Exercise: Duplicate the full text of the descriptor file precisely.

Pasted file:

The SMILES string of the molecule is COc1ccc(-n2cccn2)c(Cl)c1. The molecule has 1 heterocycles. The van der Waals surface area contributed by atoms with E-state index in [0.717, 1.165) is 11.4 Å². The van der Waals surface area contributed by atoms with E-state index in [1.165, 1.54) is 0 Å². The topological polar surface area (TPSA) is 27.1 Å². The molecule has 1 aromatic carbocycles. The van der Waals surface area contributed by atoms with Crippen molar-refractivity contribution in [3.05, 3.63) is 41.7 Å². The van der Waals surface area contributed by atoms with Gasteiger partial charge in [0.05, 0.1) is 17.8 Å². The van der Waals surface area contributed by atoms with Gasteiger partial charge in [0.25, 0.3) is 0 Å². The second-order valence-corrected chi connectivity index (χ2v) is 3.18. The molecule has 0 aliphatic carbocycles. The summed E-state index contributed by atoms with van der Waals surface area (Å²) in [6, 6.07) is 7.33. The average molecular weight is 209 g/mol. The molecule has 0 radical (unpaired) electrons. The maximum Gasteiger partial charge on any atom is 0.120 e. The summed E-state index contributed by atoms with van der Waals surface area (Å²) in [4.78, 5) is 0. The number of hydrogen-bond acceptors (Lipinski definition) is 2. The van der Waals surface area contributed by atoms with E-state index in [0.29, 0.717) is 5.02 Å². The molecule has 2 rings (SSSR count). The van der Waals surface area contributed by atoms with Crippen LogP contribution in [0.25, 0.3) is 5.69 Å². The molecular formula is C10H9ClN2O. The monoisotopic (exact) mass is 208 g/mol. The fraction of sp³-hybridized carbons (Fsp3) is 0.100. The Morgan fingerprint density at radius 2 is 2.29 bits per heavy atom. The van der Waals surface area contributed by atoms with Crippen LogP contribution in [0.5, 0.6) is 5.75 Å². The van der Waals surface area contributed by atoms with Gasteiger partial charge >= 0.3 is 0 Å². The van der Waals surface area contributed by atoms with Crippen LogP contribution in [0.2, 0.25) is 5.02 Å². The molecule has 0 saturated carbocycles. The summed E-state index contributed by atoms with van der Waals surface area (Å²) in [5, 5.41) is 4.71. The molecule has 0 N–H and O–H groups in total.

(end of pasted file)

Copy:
The SMILES string of the molecule is COc1ccc(-n2cccn2)c(Cl)c1. The molecule has 1 heterocycles. The van der Waals surface area contributed by atoms with E-state index in [0.717, 1.165) is 11.4 Å². The van der Waals surface area contributed by atoms with E-state index in [1.165, 1.54) is 0 Å². The topological polar surface area (TPSA) is 27.1 Å². The molecule has 1 aromatic carbocycles. The van der Waals surface area contributed by atoms with Crippen molar-refractivity contribution in [3.05, 3.63) is 41.7 Å². The van der Waals surface area contributed by atoms with Gasteiger partial charge in [0.05, 0.1) is 17.8 Å². The van der Waals surface area contributed by atoms with Gasteiger partial charge in [0.25, 0.3) is 0 Å². The second-order valence-corrected chi connectivity index (χ2v) is 3.18. The molecule has 0 aliphatic carbocycles. The summed E-state index contributed by atoms with van der Waals surface area (Å²) in [6, 6.07) is 7.33. The average molecular weight is 209 g/mol. The molecule has 0 radical (unpaired) electrons. The maximum Gasteiger partial charge on any atom is 0.120 e. The summed E-state index contributed by atoms with van der Waals surface area (Å²) in [4.78, 5) is 0. The number of hydrogen-bond acceptors (Lipinski definition) is 2. The van der Waals surface area contributed by atoms with E-state index in [0.29, 0.717) is 5.02 Å². The molecule has 2 rings (SSSR count). The van der Waals surface area contributed by atoms with Crippen LogP contribution in [0.25, 0.3) is 5.69 Å². The molecular formula is C10H9ClN2O. The monoisotopic (exact) mass is 208 g/mol. The fraction of sp³-hybridized carbons (Fsp3) is 0.100. The Morgan fingerprint density at radius 2 is 2.29 bits per heavy atom. The van der Waals surface area contributed by atoms with Crippen LogP contribution in [0.5, 0.6) is 5.75 Å². The van der Waals surface area contributed by atoms with Gasteiger partial charge >= 0.3 is 0 Å². The van der Waals surface area contributed by atoms with Crippen LogP contribution in [0.2, 0.25) is 5.02 Å². The molecule has 0 saturated carbocycles. The summed E-state index contributed by atoms with van der Waals surface area (Å²) in [5, 5.41) is 4.71. The molecule has 0 N–H and O–H groups in total.